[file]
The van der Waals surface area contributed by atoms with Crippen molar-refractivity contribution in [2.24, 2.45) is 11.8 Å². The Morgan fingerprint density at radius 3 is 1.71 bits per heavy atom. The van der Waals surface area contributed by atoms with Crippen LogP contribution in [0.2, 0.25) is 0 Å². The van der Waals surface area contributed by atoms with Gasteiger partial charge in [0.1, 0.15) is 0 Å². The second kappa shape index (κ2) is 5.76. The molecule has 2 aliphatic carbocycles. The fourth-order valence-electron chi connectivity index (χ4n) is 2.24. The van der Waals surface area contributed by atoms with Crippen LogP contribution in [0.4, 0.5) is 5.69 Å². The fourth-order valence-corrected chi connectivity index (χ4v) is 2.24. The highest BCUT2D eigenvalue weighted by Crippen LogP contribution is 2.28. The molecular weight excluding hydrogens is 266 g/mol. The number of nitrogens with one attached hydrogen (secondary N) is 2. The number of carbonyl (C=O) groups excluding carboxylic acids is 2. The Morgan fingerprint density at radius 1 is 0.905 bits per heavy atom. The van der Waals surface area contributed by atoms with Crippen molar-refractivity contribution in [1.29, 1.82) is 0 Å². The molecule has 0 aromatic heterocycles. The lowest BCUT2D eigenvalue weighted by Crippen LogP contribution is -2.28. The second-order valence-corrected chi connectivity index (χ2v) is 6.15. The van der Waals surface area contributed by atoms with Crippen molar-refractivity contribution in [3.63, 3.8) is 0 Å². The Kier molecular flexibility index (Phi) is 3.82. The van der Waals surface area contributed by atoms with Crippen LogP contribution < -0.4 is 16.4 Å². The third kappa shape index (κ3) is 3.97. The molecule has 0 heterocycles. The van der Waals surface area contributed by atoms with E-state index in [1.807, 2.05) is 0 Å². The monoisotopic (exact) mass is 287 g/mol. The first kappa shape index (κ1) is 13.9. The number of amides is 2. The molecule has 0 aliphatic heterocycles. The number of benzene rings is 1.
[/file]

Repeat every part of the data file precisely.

The van der Waals surface area contributed by atoms with Crippen molar-refractivity contribution in [2.24, 2.45) is 11.8 Å². The Morgan fingerprint density at radius 3 is 1.71 bits per heavy atom. The van der Waals surface area contributed by atoms with Crippen LogP contribution in [0.2, 0.25) is 0 Å². The van der Waals surface area contributed by atoms with Gasteiger partial charge in [0.1, 0.15) is 0 Å². The second kappa shape index (κ2) is 5.76. The molecule has 2 aliphatic carbocycles. The fourth-order valence-electron chi connectivity index (χ4n) is 2.24. The van der Waals surface area contributed by atoms with Crippen LogP contribution in [0.4, 0.5) is 5.69 Å². The fourth-order valence-corrected chi connectivity index (χ4v) is 2.24. The highest BCUT2D eigenvalue weighted by Crippen LogP contribution is 2.28. The molecular weight excluding hydrogens is 266 g/mol. The number of nitrogens with one attached hydrogen (secondary N) is 2. The number of carbonyl (C=O) groups excluding carboxylic acids is 2. The Morgan fingerprint density at radius 1 is 0.905 bits per heavy atom. The van der Waals surface area contributed by atoms with Crippen molar-refractivity contribution in [1.29, 1.82) is 0 Å². The molecule has 0 aromatic heterocycles. The lowest BCUT2D eigenvalue weighted by Crippen LogP contribution is -2.28. The second-order valence-corrected chi connectivity index (χ2v) is 6.15. The van der Waals surface area contributed by atoms with Crippen molar-refractivity contribution in [3.63, 3.8) is 0 Å². The Kier molecular flexibility index (Phi) is 3.82. The van der Waals surface area contributed by atoms with Crippen LogP contribution < -0.4 is 16.4 Å². The third kappa shape index (κ3) is 3.97. The molecule has 0 heterocycles. The van der Waals surface area contributed by atoms with E-state index in [1.807, 2.05) is 0 Å². The monoisotopic (exact) mass is 287 g/mol. The first kappa shape index (κ1) is 13.9. The number of amides is 2. The molecule has 0 aliphatic heterocycles. The number of benzene rings is 1.